If that happens, what can Christian parents do to bring up their kids in biblical ways? We might not have the freedom to do that.


———- Forwarded message ———-
From: Ian Teh
Date: 10 October 2017 at 13:59
Subject: Re: Euthanasia article in The Age today
To: Jason Chew

articulate = BS? 😂😂

I think if our kids have half the chance to go to a place like Singapore/HK, they should be given every encouragement they can get. It’s not so fair on them because in many ways, those countries are harder to live in/raise a family (takes more effort) than here where things are more laid back (relatively speaking of course – it still takes blood sweat and tears to bring up a family)


On 10 October 2017 at 13:54, XX wrote:

I am not as articulate and my ideals are not as high as yours but the goings on everyday directly and indirectly just irks me more and more! YYY kept telling me to just be patient and bear with it.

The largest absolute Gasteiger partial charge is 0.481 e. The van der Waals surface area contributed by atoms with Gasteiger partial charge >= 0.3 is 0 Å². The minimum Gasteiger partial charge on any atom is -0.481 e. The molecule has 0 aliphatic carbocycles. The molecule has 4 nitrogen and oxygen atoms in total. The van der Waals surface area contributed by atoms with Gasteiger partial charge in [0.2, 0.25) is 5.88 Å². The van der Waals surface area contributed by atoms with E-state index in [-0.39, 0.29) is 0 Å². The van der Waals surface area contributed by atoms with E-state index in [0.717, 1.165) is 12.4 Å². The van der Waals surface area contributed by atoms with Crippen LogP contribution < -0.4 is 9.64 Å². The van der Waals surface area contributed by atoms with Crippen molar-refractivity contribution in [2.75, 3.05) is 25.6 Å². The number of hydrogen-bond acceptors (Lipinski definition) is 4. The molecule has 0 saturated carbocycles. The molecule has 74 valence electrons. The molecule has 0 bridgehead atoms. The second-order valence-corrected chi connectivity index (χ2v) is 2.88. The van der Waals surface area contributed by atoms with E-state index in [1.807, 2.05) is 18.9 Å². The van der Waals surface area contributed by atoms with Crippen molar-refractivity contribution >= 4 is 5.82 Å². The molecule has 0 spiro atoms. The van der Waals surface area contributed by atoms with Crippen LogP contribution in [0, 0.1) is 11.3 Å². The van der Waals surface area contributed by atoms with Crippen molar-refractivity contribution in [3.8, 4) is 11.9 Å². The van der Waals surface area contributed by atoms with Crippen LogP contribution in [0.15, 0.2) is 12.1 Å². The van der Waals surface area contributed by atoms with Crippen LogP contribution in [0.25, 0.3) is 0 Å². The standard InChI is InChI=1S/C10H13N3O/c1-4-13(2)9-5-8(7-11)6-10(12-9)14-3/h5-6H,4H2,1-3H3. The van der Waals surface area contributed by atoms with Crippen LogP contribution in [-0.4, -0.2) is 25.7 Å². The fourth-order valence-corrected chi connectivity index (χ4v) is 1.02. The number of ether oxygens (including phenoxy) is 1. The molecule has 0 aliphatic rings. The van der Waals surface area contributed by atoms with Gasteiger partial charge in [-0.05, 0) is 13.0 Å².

Your last paragraph resonate well …

On Tue, Oct 10, 2017 at 1:43 PM, Ian Teh wrote:

i still get why people want to leave Malaysia. Things have only gotten worse since we left, so all those reasons for leaving only amplified, not diminished.

It’s just that I’d hesitate to encourage them to leave to come to a place like Australia, if they take into consideration their kids’ faith journey. Australia is as negative (if not worse) than Malaysia in that regard, given what has happened in the last few years.

Starting over is the price one pays to provide a better chance for the family, but not sure about how better that chance is in terms of faith journey.

We’re staying because God willing, we are old enough and have seen enough to know what Australia is experiencing is the devil – and sin – playing out its role in full flight. But if kids get immersed in this environment, there is so much more rubbish to impede their spiritual development. I dont know how our kids are going to bring up their kids in this environment.